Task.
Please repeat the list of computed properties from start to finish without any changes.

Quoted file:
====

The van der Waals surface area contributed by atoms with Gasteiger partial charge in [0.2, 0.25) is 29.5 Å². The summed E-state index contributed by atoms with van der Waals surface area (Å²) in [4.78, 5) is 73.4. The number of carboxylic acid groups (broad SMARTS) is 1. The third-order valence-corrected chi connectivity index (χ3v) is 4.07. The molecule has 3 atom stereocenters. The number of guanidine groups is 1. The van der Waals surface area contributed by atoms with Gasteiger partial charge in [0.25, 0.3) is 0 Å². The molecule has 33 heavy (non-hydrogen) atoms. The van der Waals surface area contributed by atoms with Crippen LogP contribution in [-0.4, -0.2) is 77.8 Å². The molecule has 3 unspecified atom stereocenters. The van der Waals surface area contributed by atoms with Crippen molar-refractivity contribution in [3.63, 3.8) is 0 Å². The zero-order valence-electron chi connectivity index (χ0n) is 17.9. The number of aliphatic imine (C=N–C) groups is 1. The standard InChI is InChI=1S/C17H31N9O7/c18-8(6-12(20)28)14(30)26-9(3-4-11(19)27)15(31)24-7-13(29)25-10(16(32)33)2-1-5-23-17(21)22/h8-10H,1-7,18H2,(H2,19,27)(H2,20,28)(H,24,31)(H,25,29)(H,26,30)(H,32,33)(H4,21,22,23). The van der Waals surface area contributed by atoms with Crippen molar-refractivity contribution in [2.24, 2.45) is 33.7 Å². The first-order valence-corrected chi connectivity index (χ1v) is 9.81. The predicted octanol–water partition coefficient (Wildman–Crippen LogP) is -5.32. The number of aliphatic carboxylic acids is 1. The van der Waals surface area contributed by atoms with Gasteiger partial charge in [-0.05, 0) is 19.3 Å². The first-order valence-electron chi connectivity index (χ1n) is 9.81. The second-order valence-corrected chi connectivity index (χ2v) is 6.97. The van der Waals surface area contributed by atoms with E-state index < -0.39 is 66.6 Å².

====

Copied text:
The van der Waals surface area contributed by atoms with Gasteiger partial charge in [0.2, 0.25) is 29.5 Å². The summed E-state index contributed by atoms with van der Waals surface area (Å²) in [4.78, 5) is 73.4. The number of carboxylic acid groups (broad SMARTS) is 1. The third-order valence-corrected chi connectivity index (χ3v) is 4.07. The molecule has 3 atom stereocenters. The number of guanidine groups is 1. The van der Waals surface area contributed by atoms with Gasteiger partial charge in [0.25, 0.3) is 0 Å². The molecule has 33 heavy (non-hydrogen) atoms. The van der Waals surface area contributed by atoms with Crippen LogP contribution in [-0.4, -0.2) is 77.8 Å². The molecule has 3 unspecified atom stereocenters. The van der Waals surface area contributed by atoms with Crippen molar-refractivity contribution in [3.63, 3.8) is 0 Å². The zero-order valence-electron chi connectivity index (χ0n) is 17.9. The number of aliphatic imine (C=N–C) groups is 1. The standard InChI is InChI=1S/C17H31N9O7/c18-8(6-12(20)28)14(30)26-9(3-4-11(19)27)15(31)24-7-13(29)25-10(16(32)33)2-1-5-23-17(21)22/h8-10H,1-7,18H2,(H2,19,27)(H2,20,28)(H,24,31)(H,25,29)(H,26,30)(H,32,33)(H4,21,22,23). The van der Waals surface area contributed by atoms with Crippen molar-refractivity contribution in [2.24, 2.45) is 33.7 Å². The first-order valence-corrected chi connectivity index (χ1v) is 9.81. The predicted octanol–water partition coefficient (Wildman–Crippen LogP) is -5.32. The number of aliphatic carboxylic acids is 1. The van der Waals surface area contributed by atoms with Gasteiger partial charge in [-0.05, 0) is 19.3 Å². The first-order valence-electron chi connectivity index (χ1n) is 9.81. The second-order valence-corrected chi connectivity index (χ2v) is 6.97. The van der Waals surface area contributed by atoms with E-state index < -0.39 is 66.6 Å².